He took out some of his frustrations in an argument with a fake Twitter account for former pitcher Sidney Ponson (warning: NSFW):
Mike Oz of Yahoo Sports captured the entire conversation (warning: NSFW):
Players need 75 percent of the votes to be inducted, and Schilling received just 45 percent.
Buster Olney of ESPN The Magazine noted Schilling's percentage of votes "collapsed from 52.3 [in 2016] to 45."
From 1988 to 2007, Schilling played for the Baltimore Orioles, Houston Astros, Philadelphia Phillies, Arizona Diamondbacks and Boston Red Sox. He was a six-time All-Star, won three World Series championships (including one that broke the fabled "Curse of the Bambino" in 2004 with the Red Sox) and posted a sparkling career playoff ERA of 2.23.
However, Jorge L. Ortiz of USA Today argued that Schilling's failure to win a Cy Young Award "takes some luster off his candidacy." Ortiz also described Schilling's win total of 216 as "a remarkably low number for such an accomplished pitcher over a 20-year career," although the win-loss record of a pitcher is an imperfect way to judge his ability at best.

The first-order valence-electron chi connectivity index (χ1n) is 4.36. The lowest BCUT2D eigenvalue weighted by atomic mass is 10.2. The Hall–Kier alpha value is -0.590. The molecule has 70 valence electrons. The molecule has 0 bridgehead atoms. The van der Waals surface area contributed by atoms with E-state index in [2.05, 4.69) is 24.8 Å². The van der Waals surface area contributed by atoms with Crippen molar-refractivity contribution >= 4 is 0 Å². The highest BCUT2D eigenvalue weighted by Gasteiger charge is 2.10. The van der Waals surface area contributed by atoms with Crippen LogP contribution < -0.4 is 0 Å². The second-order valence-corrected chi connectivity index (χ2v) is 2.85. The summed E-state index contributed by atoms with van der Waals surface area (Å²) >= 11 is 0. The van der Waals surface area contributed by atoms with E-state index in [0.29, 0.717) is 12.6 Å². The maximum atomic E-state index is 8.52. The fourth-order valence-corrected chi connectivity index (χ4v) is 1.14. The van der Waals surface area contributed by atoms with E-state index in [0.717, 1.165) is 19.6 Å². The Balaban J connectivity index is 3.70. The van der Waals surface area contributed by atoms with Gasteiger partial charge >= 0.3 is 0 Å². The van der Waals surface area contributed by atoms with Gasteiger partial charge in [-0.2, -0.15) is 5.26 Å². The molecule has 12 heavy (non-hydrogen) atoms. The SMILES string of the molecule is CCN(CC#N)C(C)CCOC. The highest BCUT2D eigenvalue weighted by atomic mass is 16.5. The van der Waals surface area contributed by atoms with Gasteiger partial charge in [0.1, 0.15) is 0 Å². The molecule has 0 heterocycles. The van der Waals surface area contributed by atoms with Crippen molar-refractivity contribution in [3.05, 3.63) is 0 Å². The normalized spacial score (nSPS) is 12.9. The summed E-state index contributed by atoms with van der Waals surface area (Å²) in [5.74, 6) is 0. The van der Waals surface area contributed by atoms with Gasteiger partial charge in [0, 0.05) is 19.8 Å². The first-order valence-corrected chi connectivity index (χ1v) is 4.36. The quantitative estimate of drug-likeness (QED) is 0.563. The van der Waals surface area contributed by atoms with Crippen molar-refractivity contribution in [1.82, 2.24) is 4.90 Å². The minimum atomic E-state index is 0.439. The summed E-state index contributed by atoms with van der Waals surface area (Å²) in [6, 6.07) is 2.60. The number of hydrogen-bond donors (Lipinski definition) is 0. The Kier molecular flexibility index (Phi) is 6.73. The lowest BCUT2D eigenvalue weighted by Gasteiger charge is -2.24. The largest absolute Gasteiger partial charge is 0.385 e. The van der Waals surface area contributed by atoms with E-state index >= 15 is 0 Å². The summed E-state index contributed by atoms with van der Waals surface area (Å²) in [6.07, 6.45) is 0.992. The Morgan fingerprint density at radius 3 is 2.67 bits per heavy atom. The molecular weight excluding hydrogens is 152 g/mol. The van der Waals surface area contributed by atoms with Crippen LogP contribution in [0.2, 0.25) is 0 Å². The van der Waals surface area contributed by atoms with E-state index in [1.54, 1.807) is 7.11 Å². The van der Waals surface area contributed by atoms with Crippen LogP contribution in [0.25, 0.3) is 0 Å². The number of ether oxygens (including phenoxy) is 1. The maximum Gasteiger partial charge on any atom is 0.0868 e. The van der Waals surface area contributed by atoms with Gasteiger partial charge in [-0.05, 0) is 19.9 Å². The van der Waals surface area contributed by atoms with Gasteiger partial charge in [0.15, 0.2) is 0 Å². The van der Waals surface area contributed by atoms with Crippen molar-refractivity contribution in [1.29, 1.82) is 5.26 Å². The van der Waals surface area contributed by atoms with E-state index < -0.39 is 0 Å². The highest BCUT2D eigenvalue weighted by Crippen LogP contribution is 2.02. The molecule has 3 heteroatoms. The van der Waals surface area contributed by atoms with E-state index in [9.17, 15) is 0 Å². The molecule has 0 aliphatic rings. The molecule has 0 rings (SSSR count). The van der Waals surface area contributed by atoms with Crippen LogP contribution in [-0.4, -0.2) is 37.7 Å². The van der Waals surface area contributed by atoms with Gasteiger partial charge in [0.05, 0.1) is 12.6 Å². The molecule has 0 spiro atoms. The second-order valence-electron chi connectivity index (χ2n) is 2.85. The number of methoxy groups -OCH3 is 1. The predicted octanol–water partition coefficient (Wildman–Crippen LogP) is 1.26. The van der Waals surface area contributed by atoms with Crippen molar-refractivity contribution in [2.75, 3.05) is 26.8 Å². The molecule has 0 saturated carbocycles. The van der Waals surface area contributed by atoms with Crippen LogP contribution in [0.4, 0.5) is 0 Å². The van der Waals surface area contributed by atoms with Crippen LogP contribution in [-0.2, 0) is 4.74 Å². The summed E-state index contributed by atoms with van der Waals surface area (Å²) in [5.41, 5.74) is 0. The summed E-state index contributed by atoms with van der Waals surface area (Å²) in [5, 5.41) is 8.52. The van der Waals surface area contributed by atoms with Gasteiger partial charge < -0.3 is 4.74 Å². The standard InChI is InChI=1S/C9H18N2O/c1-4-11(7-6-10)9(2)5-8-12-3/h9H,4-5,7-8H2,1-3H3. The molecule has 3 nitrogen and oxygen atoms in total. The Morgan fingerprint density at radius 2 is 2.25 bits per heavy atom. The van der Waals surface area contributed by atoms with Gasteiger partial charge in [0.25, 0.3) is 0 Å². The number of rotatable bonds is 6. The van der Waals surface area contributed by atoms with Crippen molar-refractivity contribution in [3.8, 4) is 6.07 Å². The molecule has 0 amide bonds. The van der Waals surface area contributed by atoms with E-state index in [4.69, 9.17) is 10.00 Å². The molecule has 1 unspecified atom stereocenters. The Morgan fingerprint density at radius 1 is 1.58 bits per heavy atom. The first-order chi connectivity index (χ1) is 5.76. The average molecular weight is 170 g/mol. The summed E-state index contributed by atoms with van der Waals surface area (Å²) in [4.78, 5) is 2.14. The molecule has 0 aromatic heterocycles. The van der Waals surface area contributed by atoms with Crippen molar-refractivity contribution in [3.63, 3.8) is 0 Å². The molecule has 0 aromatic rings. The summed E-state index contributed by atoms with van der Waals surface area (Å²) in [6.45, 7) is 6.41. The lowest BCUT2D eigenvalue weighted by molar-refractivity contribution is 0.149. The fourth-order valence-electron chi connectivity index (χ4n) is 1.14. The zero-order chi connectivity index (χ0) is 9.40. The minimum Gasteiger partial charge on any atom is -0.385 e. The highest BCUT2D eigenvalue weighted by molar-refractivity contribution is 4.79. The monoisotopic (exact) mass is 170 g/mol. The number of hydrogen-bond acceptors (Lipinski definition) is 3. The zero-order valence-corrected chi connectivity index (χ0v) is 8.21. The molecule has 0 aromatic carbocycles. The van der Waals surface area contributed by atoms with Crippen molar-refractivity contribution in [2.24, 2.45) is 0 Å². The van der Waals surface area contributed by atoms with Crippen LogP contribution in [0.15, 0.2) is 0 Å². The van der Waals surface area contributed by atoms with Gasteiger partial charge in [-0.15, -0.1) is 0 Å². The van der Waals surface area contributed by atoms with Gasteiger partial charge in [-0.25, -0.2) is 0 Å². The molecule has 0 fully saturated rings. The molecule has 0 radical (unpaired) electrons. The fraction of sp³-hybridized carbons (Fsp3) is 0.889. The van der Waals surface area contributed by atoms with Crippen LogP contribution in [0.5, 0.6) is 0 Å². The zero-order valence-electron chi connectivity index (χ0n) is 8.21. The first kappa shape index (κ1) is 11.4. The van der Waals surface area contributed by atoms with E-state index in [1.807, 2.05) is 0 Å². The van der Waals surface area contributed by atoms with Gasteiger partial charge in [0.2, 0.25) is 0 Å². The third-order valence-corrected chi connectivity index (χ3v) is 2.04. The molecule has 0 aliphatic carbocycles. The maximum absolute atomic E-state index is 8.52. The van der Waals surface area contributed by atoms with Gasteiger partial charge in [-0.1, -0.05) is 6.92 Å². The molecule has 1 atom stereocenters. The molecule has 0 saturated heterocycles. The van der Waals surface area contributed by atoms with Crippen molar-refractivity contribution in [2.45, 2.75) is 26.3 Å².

Still, Schilling's Hall of Fame candidacy was about more than his on-field achievements.
Chris Cwik of Yahoo Sports' Big League Stew said "Schilling's case for enshrinement in the Baseball Hall of Fame no longer has to do with his arm, it has to do with his mouth."
Wednesday's argument won't help Schilling's reputation, but Cwik mentioned a number of more serious incidents that hurt the pitcher's cause.
He noted Schilling was fired from ESPN for posting an anti-transgender meme, was suspended by the company for comparing Muslim extremists to Nazis and said presidential candidate Hillary Clinton should "be buried under a jail" in an interview with 610 Sports in Kansas City.
Schilling also shared an image of a shirt suggesting journalists should be lynched and said "so much awesome here," as ESPN's Bill Barnwell passed along (warning: NSFW):
Dan Shaughnessy of the Boston Globe (h/t MSN) referenced that tweet and said he invoked the character clause in his Hall of Fame vote when he decided not to vote for Schilling. After the former pitcher commented on the shirt, Jon Heyman of FanRag Sports said, "I just couldn't respect myself and vote for him this year."
Rather than accepting induction into the Hall of Fame on Wednesday, Schilling found himself arguing with a fake Twitter account. Given the sentiments of some writers, he largely has himself to blame for that.
Perhaps he can take solace in the fact that Ponson isn't in the Hall of Fame either.